In this article, Ron Kaminkow answers claims by U.S. representative Alexandria Ocasio-Cortez that she voted to approve the anti-labor contract President Biden and Congress imposed on freight rail workers in late 2022 at the request of Railroad Workers United (RWU). Kaminkow is a railroad engineer working at Amtrak, a founder of the RWU and a member of its steering committee.
The February 3 derailment of a Norfolk Southern (NS) train carrying hazardous chemicals caused an inferno and the release of enormous plumes of toxic black smoke over East Palestine, Ohio. It has brought into sharp focus the danger the railroads’ relentless drive for profit poses to public safety. That profit drive is the same motive that led the rail barons, backed by the federal government, to compromise safety by refusing to include paid days off for railroad workers in contract negotiations last year. Workers advocated for paid days off for times when they are sick, or too exhausted from long and unpredictable hours of work, to operate trains safely. In December, President Joe Biden and the U.S. Congress backed the railroad owners, imposing the new national rail contract the owners insisted on.
In the wake of the recent imposition of a new national rail contract, over widespread rank-and-file opposition, the Brotherhood of Locomotive Engineers and Trainmen (BLET) elected a new national president. Edward A. Hall, a working engineer on the Union Pacific Railroad and a local officer in Division 28 in Tucson, Arizona, won 53% of the vote. Hall ousted long-time BLET president Dennis Pierce in national balloting during November. Many rank-and-file workers want the unions to fight more effectively the next time around, a sentiment that was expressed in the open letter from Railroad Workers United (RWU) to Ed Hall, which World-Outlook is publishing here for the information of our readers. RWU is a rank-and-file group that brings together members of all rail unions.
At the “urgent appeal” of President Biden, the U.S. Senate voted 80 – 15 on December 1 to impose a contract settlement previously rejected by four unions representing a majority of railroad workers and by thousands who voted “No” in eight other unions. The House of Representatives approved a similar measure, which Biden swiftly signed into law on December 2. A separate bill would have added seven days paid sick leave to the new national rail contract. It was no surprise that it failed. Biden firmly opposed any changes to the contract that his administration brokered in September on the eve of a national strike deadline. Rail workers are angry and frustrated by this outcome. Rank-and-file rail workers refused to accept Biden’s deal that top union leaders claimed was the best contract possible. The ranks of the unions spoke out, explained the intolerable conditions of work and life they face every day, and won support from millions of working people. Without rank-and-file resistance, no resolution on sick pay would have been considered. Without rank-and-file resistance, those brutal conditions would have remained unknown to other working people.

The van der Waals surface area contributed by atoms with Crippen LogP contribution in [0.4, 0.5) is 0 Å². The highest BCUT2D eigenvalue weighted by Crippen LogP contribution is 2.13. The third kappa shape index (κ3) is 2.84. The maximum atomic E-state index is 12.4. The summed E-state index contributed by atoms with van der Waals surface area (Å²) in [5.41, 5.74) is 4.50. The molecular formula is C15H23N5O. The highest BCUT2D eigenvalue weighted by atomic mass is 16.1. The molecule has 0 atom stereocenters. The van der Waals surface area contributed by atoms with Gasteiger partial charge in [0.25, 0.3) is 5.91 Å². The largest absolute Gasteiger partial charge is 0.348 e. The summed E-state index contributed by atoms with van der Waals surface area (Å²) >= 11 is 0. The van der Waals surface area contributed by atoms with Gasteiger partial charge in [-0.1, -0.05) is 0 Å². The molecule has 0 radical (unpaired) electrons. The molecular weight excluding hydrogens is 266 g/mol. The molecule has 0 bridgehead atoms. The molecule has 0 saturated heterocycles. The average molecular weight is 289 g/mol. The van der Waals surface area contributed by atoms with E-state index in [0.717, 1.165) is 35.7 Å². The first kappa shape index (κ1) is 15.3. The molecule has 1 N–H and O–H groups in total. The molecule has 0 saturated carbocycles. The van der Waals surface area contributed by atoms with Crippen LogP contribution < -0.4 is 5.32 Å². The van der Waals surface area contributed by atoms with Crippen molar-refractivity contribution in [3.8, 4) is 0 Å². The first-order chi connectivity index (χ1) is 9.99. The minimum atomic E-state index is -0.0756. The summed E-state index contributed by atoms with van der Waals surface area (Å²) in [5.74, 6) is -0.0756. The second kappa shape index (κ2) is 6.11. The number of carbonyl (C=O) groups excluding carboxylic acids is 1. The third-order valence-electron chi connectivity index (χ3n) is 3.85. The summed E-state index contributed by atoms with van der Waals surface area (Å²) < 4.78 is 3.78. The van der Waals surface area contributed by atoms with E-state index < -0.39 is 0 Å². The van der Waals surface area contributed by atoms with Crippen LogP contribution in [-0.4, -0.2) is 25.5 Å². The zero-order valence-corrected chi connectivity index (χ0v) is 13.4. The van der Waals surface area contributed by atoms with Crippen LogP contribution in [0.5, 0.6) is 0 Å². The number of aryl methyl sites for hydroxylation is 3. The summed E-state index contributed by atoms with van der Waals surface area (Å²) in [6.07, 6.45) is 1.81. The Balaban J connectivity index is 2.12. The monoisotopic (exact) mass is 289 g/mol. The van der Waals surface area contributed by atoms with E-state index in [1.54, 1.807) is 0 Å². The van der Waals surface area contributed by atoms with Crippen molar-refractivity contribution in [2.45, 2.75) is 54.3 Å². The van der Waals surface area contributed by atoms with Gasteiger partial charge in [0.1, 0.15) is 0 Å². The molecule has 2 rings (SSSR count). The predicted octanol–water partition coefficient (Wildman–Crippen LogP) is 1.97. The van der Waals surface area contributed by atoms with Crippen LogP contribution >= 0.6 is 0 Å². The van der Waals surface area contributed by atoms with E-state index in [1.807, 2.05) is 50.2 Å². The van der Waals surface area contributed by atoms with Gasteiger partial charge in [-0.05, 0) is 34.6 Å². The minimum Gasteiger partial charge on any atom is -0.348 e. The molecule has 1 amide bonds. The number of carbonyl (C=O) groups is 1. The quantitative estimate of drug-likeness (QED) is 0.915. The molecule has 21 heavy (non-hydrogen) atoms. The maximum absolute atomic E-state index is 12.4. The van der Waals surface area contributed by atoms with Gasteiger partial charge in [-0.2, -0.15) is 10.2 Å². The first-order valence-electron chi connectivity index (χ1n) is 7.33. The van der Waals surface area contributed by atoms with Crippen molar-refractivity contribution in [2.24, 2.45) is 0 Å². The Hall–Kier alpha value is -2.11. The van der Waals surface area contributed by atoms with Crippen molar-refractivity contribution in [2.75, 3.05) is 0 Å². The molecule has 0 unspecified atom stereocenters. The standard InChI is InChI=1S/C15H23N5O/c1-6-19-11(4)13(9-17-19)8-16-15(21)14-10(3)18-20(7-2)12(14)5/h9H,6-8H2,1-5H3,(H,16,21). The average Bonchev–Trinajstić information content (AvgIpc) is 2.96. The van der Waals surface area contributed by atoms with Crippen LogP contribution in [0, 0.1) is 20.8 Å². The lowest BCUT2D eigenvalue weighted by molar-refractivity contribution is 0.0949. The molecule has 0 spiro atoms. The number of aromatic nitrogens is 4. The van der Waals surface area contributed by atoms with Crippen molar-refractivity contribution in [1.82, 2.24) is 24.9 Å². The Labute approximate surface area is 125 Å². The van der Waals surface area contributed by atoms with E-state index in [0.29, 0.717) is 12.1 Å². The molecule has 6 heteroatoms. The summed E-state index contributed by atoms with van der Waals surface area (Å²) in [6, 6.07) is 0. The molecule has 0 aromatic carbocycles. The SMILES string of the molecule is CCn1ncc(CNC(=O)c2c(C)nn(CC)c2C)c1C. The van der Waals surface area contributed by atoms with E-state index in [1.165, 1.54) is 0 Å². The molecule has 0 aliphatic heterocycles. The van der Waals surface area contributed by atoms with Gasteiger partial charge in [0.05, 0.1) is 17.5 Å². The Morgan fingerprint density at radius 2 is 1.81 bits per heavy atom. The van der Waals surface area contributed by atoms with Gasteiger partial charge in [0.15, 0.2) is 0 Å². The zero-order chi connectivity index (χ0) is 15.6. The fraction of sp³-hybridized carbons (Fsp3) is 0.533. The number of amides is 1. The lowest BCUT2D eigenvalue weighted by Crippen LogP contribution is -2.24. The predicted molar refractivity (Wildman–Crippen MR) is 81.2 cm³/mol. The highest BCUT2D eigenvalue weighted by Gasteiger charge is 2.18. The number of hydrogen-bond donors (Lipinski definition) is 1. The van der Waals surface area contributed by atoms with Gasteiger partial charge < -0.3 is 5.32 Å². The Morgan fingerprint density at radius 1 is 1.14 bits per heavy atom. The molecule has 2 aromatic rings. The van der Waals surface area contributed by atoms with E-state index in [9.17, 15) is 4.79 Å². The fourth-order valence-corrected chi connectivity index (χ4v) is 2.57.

This is an open letter to U.S. president Biden and Congressional leaders of the Democratic and Republican parties. The Railroad Workers United (RWU), which describes itself as “an inter-union, cross-craft solidarity ‘caucus’ of railroad workers, and their supporters, from all crafts, all carriers, and all unions across North America,” sent the letter in response to Biden’s initiative to ban a railroad workers strike. RWU is asking railroad workers and their allies to sign it.